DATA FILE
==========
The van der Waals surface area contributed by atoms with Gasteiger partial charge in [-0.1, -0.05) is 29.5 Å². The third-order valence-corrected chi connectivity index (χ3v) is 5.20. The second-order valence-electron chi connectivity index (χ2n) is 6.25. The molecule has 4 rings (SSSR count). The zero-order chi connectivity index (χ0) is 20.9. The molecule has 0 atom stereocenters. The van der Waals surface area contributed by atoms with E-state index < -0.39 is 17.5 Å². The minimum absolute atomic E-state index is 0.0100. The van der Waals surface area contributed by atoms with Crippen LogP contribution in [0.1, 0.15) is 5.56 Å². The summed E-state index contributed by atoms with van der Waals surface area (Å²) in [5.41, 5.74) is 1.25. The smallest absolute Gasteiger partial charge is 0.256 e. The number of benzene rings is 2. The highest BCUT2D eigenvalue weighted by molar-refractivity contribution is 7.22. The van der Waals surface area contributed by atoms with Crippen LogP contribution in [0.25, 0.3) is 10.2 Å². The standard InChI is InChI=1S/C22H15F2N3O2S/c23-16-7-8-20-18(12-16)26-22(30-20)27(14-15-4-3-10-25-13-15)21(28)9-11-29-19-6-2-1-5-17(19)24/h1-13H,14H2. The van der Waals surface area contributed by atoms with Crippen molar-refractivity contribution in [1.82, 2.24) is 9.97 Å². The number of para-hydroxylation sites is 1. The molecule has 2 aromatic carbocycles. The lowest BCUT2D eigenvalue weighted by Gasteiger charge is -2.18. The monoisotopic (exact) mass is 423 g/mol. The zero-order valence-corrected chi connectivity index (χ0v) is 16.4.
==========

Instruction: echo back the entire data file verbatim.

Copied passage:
The van der Waals surface area contributed by atoms with Gasteiger partial charge in [-0.1, -0.05) is 29.5 Å². The third-order valence-corrected chi connectivity index (χ3v) is 5.20. The second-order valence-electron chi connectivity index (χ2n) is 6.25. The molecule has 4 rings (SSSR count). The zero-order chi connectivity index (χ0) is 20.9. The molecule has 0 atom stereocenters. The van der Waals surface area contributed by atoms with E-state index < -0.39 is 17.5 Å². The minimum absolute atomic E-state index is 0.0100. The van der Waals surface area contributed by atoms with Crippen LogP contribution in [0.1, 0.15) is 5.56 Å². The summed E-state index contributed by atoms with van der Waals surface area (Å²) in [5.41, 5.74) is 1.25. The smallest absolute Gasteiger partial charge is 0.256 e. The number of benzene rings is 2. The highest BCUT2D eigenvalue weighted by molar-refractivity contribution is 7.22. The van der Waals surface area contributed by atoms with Crippen LogP contribution in [0.25, 0.3) is 10.2 Å². The standard InChI is InChI=1S/C22H15F2N3O2S/c23-16-7-8-20-18(12-16)26-22(30-20)27(14-15-4-3-10-25-13-15)21(28)9-11-29-19-6-2-1-5-17(19)24/h1-13H,14H2. The van der Waals surface area contributed by atoms with Crippen molar-refractivity contribution in [1.82, 2.24) is 9.97 Å². The number of para-hydroxylation sites is 1. The molecule has 2 aromatic carbocycles. The lowest BCUT2D eigenvalue weighted by Gasteiger charge is -2.18. The monoisotopic (exact) mass is 423 g/mol. The zero-order valence-corrected chi connectivity index (χ0v) is 16.4.